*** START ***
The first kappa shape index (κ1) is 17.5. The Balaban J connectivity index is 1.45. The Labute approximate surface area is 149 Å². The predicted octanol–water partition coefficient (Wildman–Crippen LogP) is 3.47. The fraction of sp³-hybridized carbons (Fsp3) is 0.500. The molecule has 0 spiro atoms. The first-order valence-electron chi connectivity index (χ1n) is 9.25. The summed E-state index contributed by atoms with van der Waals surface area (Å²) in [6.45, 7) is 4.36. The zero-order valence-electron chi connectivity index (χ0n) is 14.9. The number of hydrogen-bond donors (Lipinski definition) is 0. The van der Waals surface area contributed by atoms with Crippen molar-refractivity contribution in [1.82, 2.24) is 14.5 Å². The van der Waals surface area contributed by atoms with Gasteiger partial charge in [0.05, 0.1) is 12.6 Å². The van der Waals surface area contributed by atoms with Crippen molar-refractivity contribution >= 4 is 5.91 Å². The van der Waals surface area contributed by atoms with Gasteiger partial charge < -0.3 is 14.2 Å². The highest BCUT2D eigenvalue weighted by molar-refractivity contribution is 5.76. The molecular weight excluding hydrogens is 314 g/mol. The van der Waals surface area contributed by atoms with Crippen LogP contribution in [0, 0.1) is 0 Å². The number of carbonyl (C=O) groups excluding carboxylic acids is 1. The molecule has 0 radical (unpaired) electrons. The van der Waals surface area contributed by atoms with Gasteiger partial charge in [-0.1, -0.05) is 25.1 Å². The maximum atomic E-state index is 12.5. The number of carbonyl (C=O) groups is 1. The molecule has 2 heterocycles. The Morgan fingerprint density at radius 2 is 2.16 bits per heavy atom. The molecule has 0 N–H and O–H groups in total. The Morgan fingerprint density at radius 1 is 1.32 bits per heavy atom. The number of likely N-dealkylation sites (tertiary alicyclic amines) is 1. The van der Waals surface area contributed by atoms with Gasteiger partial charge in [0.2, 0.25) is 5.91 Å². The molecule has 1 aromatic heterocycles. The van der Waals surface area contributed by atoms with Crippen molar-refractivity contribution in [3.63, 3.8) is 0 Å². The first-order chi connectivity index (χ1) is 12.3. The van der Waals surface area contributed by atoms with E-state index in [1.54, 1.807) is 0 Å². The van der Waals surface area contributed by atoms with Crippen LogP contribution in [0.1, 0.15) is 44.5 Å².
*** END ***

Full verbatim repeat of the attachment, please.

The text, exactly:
The first kappa shape index (κ1) is 17.5. The Balaban J connectivity index is 1.45. The Labute approximate surface area is 149 Å². The predicted octanol–water partition coefficient (Wildman–Crippen LogP) is 3.47. The fraction of sp³-hybridized carbons (Fsp3) is 0.500. The molecule has 0 spiro atoms. The first-order valence-electron chi connectivity index (χ1n) is 9.25. The summed E-state index contributed by atoms with van der Waals surface area (Å²) in [6.45, 7) is 4.36. The zero-order valence-electron chi connectivity index (χ0n) is 14.9. The number of hydrogen-bond donors (Lipinski definition) is 0. The van der Waals surface area contributed by atoms with Crippen molar-refractivity contribution in [1.82, 2.24) is 14.5 Å². The van der Waals surface area contributed by atoms with Gasteiger partial charge in [0.05, 0.1) is 12.6 Å². The van der Waals surface area contributed by atoms with Crippen molar-refractivity contribution >= 4 is 5.91 Å². The van der Waals surface area contributed by atoms with Gasteiger partial charge < -0.3 is 14.2 Å². The highest BCUT2D eigenvalue weighted by molar-refractivity contribution is 5.76. The molecular weight excluding hydrogens is 314 g/mol. The van der Waals surface area contributed by atoms with Crippen LogP contribution in [0, 0.1) is 0 Å². The number of carbonyl (C=O) groups excluding carboxylic acids is 1. The molecule has 0 radical (unpaired) electrons. The van der Waals surface area contributed by atoms with Gasteiger partial charge in [-0.1, -0.05) is 25.1 Å². The maximum atomic E-state index is 12.5. The number of carbonyl (C=O) groups is 1. The molecule has 2 heterocycles. The Morgan fingerprint density at radius 2 is 2.16 bits per heavy atom. The molecule has 0 N–H and O–H groups in total. The Morgan fingerprint density at radius 1 is 1.32 bits per heavy atom. The number of likely N-dealkylation sites (tertiary alicyclic amines) is 1. The van der Waals surface area contributed by atoms with Gasteiger partial charge in [0.2, 0.25) is 5.91 Å². The molecule has 1 aromatic heterocycles. The van der Waals surface area contributed by atoms with Crippen molar-refractivity contribution in [3.63, 3.8) is 0 Å². The first-order chi connectivity index (χ1) is 12.3. The van der Waals surface area contributed by atoms with E-state index in [1.54, 1.807) is 0 Å². The van der Waals surface area contributed by atoms with Crippen LogP contribution in [0.1, 0.15) is 44.5 Å².